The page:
Tips on How to Avoid Probate in Alberta

Tips on How to Avoid Probate in Alberta

When a person dies, the management of their estate typically falls upon a close family member, who becomes their personal representative (also known as executor). If the deceased has left behind a document known as the last will and testament, the assets will be allocated according to their wishes. In order for the personal representative to gain the requisite authority to distribute the assets in Alberta, they may need to file a grant of probate.

Our Edmonton probates and wills lawyers may be able to help guide you through the probate process with as much ease as possible. However, depending on your situation, you may be wondering if it may be possible to avoid probate altogether.

In this article, we have assembled some tips on how to avoid probate in Alberta. For detailed guidance based on the information of your specific case, contact us today and schedule your consultation with our Edmonton probates and wills lawyers.

What is Probate?

Probate is the legal process of validating the last will and testament of a deceased person. In some cases, a personal representative may require a court-ordered grant of probate in order to handle the deceased’s assets. Generally, the personal representative will need a grant of probate if all the financial assets of the deceased were held solely in their name, and/or if there is real estate involved. 

Contact our Edmonton probates and wills lawyers to learn more, including whether or not your will requires probate.

Why Would You Want to Avoid Probate?

Generally speaking, the probate process can be made smooth with the assistance of an Edmonton probates and wills lawyer. Personal representatives typically have a reasonable amount of time in which to settle the estate, and may be paid a fee for their duties. Having a grant of probate can offer peace of mind should any family disputes arise regarding the validity of the will.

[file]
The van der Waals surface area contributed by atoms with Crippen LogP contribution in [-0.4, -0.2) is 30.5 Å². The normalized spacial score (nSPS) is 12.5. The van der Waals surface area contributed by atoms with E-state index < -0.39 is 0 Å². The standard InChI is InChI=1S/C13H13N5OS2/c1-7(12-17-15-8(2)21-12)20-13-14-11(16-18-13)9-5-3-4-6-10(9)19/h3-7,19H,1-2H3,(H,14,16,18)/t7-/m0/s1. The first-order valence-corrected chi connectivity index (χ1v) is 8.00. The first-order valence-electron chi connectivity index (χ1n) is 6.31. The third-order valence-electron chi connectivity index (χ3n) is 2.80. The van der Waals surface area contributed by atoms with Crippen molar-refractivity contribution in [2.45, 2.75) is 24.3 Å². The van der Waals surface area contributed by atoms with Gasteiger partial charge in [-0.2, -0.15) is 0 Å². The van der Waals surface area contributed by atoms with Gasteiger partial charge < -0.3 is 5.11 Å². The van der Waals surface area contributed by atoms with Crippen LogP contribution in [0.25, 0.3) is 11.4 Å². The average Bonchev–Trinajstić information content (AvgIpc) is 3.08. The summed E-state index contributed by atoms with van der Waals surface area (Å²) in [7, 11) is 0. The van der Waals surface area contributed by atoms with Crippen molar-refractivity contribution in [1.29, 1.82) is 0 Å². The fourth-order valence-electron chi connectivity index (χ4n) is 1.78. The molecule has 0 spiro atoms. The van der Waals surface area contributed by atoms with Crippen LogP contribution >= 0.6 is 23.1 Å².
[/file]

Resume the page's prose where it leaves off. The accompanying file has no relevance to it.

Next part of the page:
Probate is a step in the process of estate administration, and in some cases it may not be necessary. There are ways of structuring an estate plan in order for your personal representative to avoid probate.

How to Avoid Probate in Alberta

Because the need for probate arises after a person’s death, strategies for avoiding probate in Alberta typically involve taking actions while alive. These are some actions you may consider:

  • Designate beneficiaries for your registered assets (TFSA, RRSP, RRIF) and life insurance policy - upon your death, the assets will go directly to the named beneficiaries.
  • Establish a joint tenancy for your real estate property - because of the right of survivorship, the property will transfer to the other joint tenant(s) upon your death.
  • Establish a living trust, in which a trustee may hold assets on your behalf, for the benefit of a designated beneficiary. 
  • Draft multiple wills - knowing what assets are subject to probate in Alberta, which are not, you may have one will for each category.
  • Make gifts while you are still alive - because probate only comes into play upon your death, any assets you give as gifts to beneficiaries while you are living will not be part of your estate. 

There are advantages and disadvantages to each of the above options, and it is important to be informed as to your economic decision-making before committing to action. Schedule a consultation with our Edmonton probates and wills lawyers today to discuss what may be of greatest advantage in your case.

Contact Our Edmonton Probates and Wills Lawyers Today for a Consultation

Estate planning can be a challenging process, and it may be invaluable to have the guidance of professionals in helping you strategize for the future. Whether you would like tips on how to avoid probate in Alberta, or other matters pertaining to your last will and testament or estate plan, our Edmonton probates and wills lawyers would be happy to talk. Contact us today and schedule your consultation.

** Please note, this article is intended as a general overview on the subject of probates and wills, and is not intended to be legal advice. If you are seeking legal advice, please consult with an Alberta probates and wills lawyer.

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